Capitals vs. Maple Leafs: Washington wins its third straight to boost playoff hopes
By Gene Wang,
With the gravity of each game amplified as they scramble for a postseason berth, the Washington Capitals emerged from this weekend in a much more fulfilling position following a tidy 2-0 victory over Toronto on Sunday before an announced crowd of 18,506 at Verizon Center.
Not only did the Capitals run their winning streak to three, but they moved four points ahead of Winnipeg and Buffalo for the eighth and final playoff spot in the Eastern Conference and remained a point behind Florida for first place in the Southeast Division.
Thanks to goals from Brooks Laich and Mathieu Perreault and Michal Neuvirth’s third shutout this season, Washington collected four points in two days by improving to 7-1-1 against the Maple Leafs over the past nine games, including 5-0-1 at home during that span. The Capitals’ first two points of the weekend came courtesy of a 4-3 road win against Boston.
“Really, really big 48 hours,” said Laich, whose goal came in the first period. “I think we’re finding our identity. I think we’re comfortable with our system. We’re starting to elevate. Players are playing better, and we’ve had some consistency with the lineup. Things are going well.”
Neuvirth made 23 saves to win for the first time this month. It was the sixth time in his past eight starts Neuvirth has yielded two goals or fewer, and he kept the shutout intact with a nifty kick save midway through the third period.
Perreault made the going significantly less taxing for Neuvirth by scoring 42 seconds into the third period. The diminutive center beat goalie Jonas Gustavsson (21 saves) on a rebound of Alexander Semin’s shot after the right wing skated past defenseman John-Michael Liles and center Mikhail Grabovski.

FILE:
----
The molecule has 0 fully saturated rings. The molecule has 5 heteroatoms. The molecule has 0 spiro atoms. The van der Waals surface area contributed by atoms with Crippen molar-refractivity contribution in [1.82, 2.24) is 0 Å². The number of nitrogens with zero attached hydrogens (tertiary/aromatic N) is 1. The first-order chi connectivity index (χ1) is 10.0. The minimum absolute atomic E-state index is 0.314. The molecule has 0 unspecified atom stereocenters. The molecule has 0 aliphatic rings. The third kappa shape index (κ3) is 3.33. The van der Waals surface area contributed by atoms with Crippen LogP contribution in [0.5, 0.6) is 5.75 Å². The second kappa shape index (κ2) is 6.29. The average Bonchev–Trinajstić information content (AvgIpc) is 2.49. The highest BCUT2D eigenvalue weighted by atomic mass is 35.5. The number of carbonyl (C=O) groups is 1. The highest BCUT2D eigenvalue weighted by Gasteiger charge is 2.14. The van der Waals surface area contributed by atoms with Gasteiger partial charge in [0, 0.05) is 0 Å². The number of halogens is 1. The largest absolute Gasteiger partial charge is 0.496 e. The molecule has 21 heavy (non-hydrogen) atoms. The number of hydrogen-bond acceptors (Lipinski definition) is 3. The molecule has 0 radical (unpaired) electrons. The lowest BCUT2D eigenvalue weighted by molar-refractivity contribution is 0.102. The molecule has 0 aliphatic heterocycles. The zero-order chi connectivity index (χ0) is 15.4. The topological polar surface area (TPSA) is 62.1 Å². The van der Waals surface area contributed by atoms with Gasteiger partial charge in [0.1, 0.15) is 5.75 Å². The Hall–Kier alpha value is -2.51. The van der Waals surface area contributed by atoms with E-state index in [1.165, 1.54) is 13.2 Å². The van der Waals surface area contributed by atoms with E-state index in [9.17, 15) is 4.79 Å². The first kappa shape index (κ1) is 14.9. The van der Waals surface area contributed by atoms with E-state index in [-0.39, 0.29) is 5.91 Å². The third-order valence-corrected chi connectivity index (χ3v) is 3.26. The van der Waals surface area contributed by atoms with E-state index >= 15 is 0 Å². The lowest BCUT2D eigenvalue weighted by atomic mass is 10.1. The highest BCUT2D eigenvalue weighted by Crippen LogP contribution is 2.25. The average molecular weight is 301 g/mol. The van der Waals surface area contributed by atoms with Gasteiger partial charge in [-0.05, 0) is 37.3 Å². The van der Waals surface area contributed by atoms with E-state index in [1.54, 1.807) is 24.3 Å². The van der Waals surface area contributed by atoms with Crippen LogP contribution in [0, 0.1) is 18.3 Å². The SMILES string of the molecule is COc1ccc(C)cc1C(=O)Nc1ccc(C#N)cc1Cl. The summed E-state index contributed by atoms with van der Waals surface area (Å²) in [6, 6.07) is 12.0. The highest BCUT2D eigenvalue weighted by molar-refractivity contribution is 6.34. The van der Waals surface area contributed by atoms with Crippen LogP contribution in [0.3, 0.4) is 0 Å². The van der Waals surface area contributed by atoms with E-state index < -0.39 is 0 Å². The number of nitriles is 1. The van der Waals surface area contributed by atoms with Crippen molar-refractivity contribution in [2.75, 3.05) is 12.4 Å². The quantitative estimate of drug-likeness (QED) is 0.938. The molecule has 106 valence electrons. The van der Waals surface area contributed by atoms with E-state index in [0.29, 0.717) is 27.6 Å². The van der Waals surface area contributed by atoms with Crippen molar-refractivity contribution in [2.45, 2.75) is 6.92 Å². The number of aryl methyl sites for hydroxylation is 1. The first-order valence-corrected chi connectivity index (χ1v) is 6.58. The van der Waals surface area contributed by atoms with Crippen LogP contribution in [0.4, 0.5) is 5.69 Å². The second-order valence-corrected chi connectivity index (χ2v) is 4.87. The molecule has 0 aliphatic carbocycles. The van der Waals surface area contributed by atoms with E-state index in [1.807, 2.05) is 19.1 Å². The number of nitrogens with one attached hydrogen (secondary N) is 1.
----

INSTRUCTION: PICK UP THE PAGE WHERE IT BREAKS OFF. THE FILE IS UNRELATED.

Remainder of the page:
Semin’s shot trickled into traffic, and when Gustavsson couldn’t locate and control the puck, Perreault buried the goal while planted to the right of the crease. It was the 12th goal of the season for Perreault and all but assured the Capitals a fortifying win heading into the final 13 games, including the next five on the road.
“Once we got that two-goal lead, it’s easier to defend,” Perreault said. “You don’t have to sit back as much, and you can still push because if you get scored on, it’s not that big.”
The Capitals (35-28-6) came out aggressively in the first period, and that translated into lengthy possessions in the offensive zone. Washington moved the puck crisply, had Gustavsson off-balance and got the first power-play opportunity of the game when Toronto was called for too many men on the ice at 2 minutes 32 seconds.
Washington’s normally underwhelming power-play unit, which entered the weekend having converted two of its past 37 chances, showed ample pluck this time. With decisive passing, the Capitals had Toronto (30-31-8) on its heels throughout the man advantage, which peaked when Laich received the puck in the slot and fired on goal.
Gustavsson made the save, but Laich’s blast provided an indicator of what was soon to come. With Washington a man down midway through the first following Semin’s tripping penalty in the offensive end, Laich collected a turnover by defenseman Jake Gardiner in the neutral zone and zeroed in on Gustavsson.
Gardiner and Toronto center Phil Kessel were unable to make up ground on Laich, who flipped a shot into the net at 10:07 for his 14th goal of the season and the Capitals’ third short-handed strike. Forward Jason Chimera owns the other two short-handed goals for Washington, which took that 1-0 margin into intermission.
That’s where the score remained after two periods, as well. The Capitals had the puck zipping in front of Gustavsson, with Alex Ovechkin and Mike Knuble each coming up empty on scoring chances. Still, Washington remained the more energetic and determined team, with Neuvirth making a handful of stops as the Maple Leafs scrambled for an equalizer.
“It was a team effort,” Capitals Coach Dale Hunter said. “We got a short-handed goal, and we played good defense for the whole game. We got a shutout because of it. When they did get through, we stood tall.”